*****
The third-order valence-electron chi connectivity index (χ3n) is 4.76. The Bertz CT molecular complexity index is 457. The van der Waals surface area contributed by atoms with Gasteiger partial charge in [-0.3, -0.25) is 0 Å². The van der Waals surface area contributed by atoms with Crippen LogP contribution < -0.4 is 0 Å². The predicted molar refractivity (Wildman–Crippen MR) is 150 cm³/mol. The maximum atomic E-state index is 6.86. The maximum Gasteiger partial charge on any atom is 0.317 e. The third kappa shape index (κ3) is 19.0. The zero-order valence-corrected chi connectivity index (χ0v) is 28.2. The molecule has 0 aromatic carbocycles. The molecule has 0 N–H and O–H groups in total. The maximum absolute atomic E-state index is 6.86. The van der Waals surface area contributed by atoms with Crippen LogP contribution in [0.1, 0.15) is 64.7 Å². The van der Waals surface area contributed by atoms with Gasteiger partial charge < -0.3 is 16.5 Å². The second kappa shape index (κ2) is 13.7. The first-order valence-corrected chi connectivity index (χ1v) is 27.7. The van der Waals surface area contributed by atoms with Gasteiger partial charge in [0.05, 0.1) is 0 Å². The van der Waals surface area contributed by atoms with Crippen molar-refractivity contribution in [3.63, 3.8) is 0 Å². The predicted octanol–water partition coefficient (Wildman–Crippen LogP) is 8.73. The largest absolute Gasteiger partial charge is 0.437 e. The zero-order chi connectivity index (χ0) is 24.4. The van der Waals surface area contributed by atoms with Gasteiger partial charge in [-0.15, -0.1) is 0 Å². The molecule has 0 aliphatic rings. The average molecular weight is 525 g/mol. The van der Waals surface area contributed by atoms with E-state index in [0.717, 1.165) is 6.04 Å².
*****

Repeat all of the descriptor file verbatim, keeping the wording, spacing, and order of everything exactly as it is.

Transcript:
The third-order valence-electron chi connectivity index (χ3n) is 4.76. The Bertz CT molecular complexity index is 457. The van der Waals surface area contributed by atoms with Gasteiger partial charge in [-0.3, -0.25) is 0 Å². The van der Waals surface area contributed by atoms with Crippen LogP contribution < -0.4 is 0 Å². The predicted molar refractivity (Wildman–Crippen MR) is 150 cm³/mol. The maximum atomic E-state index is 6.86. The maximum Gasteiger partial charge on any atom is 0.317 e. The third kappa shape index (κ3) is 19.0. The zero-order valence-corrected chi connectivity index (χ0v) is 28.2. The molecule has 0 aromatic carbocycles. The molecule has 0 N–H and O–H groups in total. The maximum absolute atomic E-state index is 6.86. The van der Waals surface area contributed by atoms with Crippen LogP contribution in [0.1, 0.15) is 64.7 Å². The van der Waals surface area contributed by atoms with Gasteiger partial charge < -0.3 is 16.5 Å². The second kappa shape index (κ2) is 13.7. The first-order valence-corrected chi connectivity index (χ1v) is 27.7. The van der Waals surface area contributed by atoms with Gasteiger partial charge in [0.05, 0.1) is 0 Å². The van der Waals surface area contributed by atoms with Crippen molar-refractivity contribution in [3.63, 3.8) is 0 Å². The predicted octanol–water partition coefficient (Wildman–Crippen LogP) is 8.73. The largest absolute Gasteiger partial charge is 0.437 e. The zero-order chi connectivity index (χ0) is 24.4. The van der Waals surface area contributed by atoms with Gasteiger partial charge in [-0.15, -0.1) is 0 Å². The molecule has 0 aliphatic rings. The average molecular weight is 525 g/mol. The van der Waals surface area contributed by atoms with E-state index in [0.717, 1.165) is 6.04 Å².